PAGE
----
A Brief History of the Philippines

Spanish colonisation began with the arrival of Miguel López de Legazpi's expedition on February 13, 1565, from Mexico. After this, the colony was directly governed by Spain, eventually unifying a country that was previously an agglomeration of small kingdoms and sultanates in a perpetual state of minor wars. Spanish rule was never entirely accepted however and ended in 1898, with Spain's defeat in the Spanish–American War. The Philippines then became a territory of the United States, entering another struggle for independence, from a country they had mistakenly thought was their ally against Spain.

The Filipinos had just agreed their Independence, when the Japanese began their occupation during World War II, arriving only a few hours after their attack on Pearl Harbor. However, the Philippines proved to be the bloodiest theatre of the war for the invaders with at least 498,600 Japanese troops killed in fighting the combined Filipino reserves. Approximately, 10,000 U.S. soldiers were missing in action in the Philippines, when the war ended, more than in any other country in the Pacific or Europe. An estimated one million Filipinos were dead.

When the war ended the Americans were welcomed back. Independence eventually went ahead, with the Philippines continuing to be heavily economically reliant on America.

Facts and Factoids

  • The Philippines is the second-largest archipelago in the world, with approximately 7,500 islands, only 2,000 of them inhabited and nearly 5,000 still unnamed on global maps.
  • The Puerta Princesa Subterranean River Deep on the island of Palawan is the world's longest navigable underground river (24 kilometres)
  • The country is named after King Philip II of Spain.
  • About 11% of the population of the Philippines – more than 11 million people – work overseas and send money home.
  • There are at least 175 languages spoken in the Philippines. Most people speak English and the most commonly spoken language is Tagalog.
  • Jeepneys are the most common mode of public transport. After World War II, American troops left behind thousands of surplus Jeeps. These were converted them into colourful, slogan bedecked transport vehicles that can hold up to 20 people at one time.
  • The Philippines is home to three of the ten largest shopping malls in the world

Is the Philippines a Poor Country?

More than a quarter of the Philippines' 105.7 million people live in dire poverty. This is a polarised society and there are few opportunities for social mobility, whilst there is rapid population growth. The rural areas are notably poor, but there are large shanty towns in many of the urban areas as well.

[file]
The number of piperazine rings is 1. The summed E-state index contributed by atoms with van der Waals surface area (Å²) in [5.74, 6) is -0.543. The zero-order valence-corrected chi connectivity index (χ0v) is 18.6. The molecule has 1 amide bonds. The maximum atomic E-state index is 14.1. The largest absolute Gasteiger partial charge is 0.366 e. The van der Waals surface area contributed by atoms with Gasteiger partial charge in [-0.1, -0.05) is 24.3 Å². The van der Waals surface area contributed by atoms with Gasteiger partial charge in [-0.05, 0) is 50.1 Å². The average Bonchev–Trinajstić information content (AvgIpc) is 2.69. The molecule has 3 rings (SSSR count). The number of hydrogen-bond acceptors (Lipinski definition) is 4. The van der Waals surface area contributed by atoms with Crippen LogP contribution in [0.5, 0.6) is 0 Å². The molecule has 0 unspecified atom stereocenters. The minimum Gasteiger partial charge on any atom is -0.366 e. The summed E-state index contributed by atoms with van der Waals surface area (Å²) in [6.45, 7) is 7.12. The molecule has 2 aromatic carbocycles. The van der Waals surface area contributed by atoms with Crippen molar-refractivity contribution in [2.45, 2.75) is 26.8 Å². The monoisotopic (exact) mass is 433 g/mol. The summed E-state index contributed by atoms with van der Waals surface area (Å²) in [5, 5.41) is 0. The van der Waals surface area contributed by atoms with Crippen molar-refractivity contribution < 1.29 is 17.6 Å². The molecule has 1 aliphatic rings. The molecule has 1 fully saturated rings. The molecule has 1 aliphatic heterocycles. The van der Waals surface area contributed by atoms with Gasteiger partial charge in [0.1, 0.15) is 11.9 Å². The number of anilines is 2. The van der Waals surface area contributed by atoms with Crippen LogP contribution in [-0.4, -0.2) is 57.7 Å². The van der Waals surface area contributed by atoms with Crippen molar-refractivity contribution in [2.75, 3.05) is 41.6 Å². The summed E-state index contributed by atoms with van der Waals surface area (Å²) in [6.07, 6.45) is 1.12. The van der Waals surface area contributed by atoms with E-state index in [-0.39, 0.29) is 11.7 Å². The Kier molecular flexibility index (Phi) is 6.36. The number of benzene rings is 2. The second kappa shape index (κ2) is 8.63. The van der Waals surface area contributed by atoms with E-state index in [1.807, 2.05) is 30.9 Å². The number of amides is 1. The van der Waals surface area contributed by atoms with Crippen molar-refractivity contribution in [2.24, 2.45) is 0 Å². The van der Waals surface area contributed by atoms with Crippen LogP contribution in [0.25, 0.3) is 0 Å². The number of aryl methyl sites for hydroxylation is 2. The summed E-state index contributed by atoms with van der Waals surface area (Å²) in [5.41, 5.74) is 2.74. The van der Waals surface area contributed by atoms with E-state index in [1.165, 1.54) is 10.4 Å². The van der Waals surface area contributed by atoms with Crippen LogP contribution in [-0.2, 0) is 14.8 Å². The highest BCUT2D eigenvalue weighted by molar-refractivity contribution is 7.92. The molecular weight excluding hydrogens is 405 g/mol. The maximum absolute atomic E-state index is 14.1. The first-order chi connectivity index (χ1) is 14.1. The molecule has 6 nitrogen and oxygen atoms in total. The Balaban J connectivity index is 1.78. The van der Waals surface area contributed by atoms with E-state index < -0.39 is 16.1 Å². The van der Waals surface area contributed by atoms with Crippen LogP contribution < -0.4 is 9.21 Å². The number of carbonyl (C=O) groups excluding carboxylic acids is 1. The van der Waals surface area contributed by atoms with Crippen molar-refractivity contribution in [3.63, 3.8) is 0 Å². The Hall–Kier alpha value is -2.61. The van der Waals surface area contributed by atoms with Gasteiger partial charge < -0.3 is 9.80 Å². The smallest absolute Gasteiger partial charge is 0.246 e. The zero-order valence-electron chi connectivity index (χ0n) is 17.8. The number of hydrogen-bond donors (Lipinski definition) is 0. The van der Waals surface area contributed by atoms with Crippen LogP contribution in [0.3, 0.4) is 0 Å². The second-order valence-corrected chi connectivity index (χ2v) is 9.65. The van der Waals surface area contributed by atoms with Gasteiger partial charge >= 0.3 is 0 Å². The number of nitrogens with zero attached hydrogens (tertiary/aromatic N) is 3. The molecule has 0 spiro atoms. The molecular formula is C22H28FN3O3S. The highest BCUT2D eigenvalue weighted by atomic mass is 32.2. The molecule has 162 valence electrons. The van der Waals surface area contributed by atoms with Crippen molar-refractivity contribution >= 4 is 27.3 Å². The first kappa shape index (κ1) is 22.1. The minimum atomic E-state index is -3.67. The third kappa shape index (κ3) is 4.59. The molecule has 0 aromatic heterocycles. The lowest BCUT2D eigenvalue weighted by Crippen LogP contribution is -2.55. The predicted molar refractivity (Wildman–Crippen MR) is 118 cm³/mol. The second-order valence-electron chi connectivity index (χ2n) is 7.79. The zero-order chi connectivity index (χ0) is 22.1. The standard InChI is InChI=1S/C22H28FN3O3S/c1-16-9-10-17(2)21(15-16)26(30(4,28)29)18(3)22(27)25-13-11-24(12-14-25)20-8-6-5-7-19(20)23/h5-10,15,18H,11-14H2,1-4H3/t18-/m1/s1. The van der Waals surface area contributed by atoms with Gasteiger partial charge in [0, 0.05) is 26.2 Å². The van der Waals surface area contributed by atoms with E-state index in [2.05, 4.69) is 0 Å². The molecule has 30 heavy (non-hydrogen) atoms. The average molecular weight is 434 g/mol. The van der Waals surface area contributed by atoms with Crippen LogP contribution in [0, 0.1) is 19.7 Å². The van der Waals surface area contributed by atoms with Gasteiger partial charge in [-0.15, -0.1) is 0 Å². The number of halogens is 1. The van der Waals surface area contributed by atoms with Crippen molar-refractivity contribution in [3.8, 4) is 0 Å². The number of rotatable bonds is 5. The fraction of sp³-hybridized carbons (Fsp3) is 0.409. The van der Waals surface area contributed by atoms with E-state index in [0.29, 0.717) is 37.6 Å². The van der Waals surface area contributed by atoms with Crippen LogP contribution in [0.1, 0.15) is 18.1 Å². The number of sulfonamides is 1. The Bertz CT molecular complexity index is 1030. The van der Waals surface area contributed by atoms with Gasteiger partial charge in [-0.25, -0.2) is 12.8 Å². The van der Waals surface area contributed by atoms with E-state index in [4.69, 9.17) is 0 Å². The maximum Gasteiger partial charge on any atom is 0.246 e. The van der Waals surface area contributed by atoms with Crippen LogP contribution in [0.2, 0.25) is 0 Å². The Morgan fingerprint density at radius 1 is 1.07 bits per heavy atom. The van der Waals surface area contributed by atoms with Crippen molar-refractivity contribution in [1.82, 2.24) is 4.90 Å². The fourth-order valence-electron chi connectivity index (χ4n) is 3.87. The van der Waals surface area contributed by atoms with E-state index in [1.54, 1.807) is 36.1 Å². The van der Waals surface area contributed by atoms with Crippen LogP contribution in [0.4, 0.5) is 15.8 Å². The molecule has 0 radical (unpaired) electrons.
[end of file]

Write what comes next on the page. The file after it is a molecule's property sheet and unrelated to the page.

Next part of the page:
Is the Philippines a Safe Country to Visit?

The Philippines is a relatively safe country to visit if you heed FCO advice (and this always tends towards the cautious). There has been terrorist activity with some kidnapping in the south and west towards the ocean borders with Indonesia, so these areas are best avoided - check for the latest guidance.

  • The people are delightful and very friendly, but because of the poverty there is a great deal of petty crime. Keep a constant eye on your belongings and don't travel alone on the jeepney taxis in Manila, unless you can hold firmly onto your valuables the whole ride.
  • Be prepared to 'pay extra' to get things done. Unless you grease palms very little will happen - though the people will still smile.
  • Don't drive yourself. Labour is cheap and a driver won't add much to the cost of a car. If there is an accident and a foreigner is at the wheel there will be a lynching.

What to Do in the Philippines?

This is a fascinating and beautiful country, with incredibly sociable people, a contender for one of the most interesting countries in the world.

The highlight is possibly the rice terraces of Luzon - more magnificent and more ancient rice terraces, than the ones in Bali.

But also consider:

  • Manila - it's a concrete jungle, but a fascinating one and besides, you can't get anywhere without transiting Manila.
  • Boracay - the commercial but gorgeous White Beach
  • Colonial Vigan, also in north Luzon
  • El Nido and the subterranean river of Palawan for snorkelling and diving in a sublime setting